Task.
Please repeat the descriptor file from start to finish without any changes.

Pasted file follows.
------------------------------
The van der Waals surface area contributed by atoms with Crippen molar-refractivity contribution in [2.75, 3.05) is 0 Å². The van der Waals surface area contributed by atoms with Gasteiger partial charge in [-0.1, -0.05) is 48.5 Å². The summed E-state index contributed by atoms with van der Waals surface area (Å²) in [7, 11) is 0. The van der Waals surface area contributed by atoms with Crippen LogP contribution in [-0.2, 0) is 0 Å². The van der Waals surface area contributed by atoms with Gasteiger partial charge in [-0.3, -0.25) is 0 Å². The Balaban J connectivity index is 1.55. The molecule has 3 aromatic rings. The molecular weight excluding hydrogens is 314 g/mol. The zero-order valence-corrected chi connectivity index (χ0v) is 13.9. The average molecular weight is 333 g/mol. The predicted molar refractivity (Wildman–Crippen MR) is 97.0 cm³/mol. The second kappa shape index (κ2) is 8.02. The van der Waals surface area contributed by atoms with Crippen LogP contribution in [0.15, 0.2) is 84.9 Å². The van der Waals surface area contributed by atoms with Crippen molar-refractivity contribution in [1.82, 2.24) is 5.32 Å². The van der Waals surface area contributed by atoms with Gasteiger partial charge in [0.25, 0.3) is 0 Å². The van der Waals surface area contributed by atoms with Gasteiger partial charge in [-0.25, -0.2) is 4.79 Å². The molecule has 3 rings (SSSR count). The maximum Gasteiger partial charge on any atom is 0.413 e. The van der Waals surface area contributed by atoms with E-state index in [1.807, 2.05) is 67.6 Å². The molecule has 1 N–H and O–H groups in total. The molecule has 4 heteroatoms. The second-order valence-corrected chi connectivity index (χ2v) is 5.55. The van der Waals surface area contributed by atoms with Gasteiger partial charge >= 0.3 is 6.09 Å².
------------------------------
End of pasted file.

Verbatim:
The van der Waals surface area contributed by atoms with Crippen molar-refractivity contribution in [2.75, 3.05) is 0 Å². The van der Waals surface area contributed by atoms with Gasteiger partial charge in [-0.1, -0.05) is 48.5 Å². The summed E-state index contributed by atoms with van der Waals surface area (Å²) in [7, 11) is 0. The van der Waals surface area contributed by atoms with Crippen LogP contribution in [-0.2, 0) is 0 Å². The van der Waals surface area contributed by atoms with Gasteiger partial charge in [-0.3, -0.25) is 0 Å². The Balaban J connectivity index is 1.55. The molecule has 3 aromatic rings. The molecular weight excluding hydrogens is 314 g/mol. The zero-order valence-corrected chi connectivity index (χ0v) is 13.9. The average molecular weight is 333 g/mol. The predicted molar refractivity (Wildman–Crippen MR) is 97.0 cm³/mol. The second kappa shape index (κ2) is 8.02. The van der Waals surface area contributed by atoms with Crippen LogP contribution in [0.15, 0.2) is 84.9 Å². The van der Waals surface area contributed by atoms with Crippen molar-refractivity contribution in [1.82, 2.24) is 5.32 Å². The van der Waals surface area contributed by atoms with Gasteiger partial charge in [0.25, 0.3) is 0 Å². The van der Waals surface area contributed by atoms with Gasteiger partial charge in [-0.25, -0.2) is 4.79 Å². The molecule has 3 rings (SSSR count). The maximum Gasteiger partial charge on any atom is 0.413 e. The van der Waals surface area contributed by atoms with E-state index in [1.807, 2.05) is 67.6 Å². The molecule has 1 N–H and O–H groups in total. The molecule has 4 heteroatoms. The second-order valence-corrected chi connectivity index (χ2v) is 5.55. The van der Waals surface area contributed by atoms with Gasteiger partial charge >= 0.3 is 6.09 Å².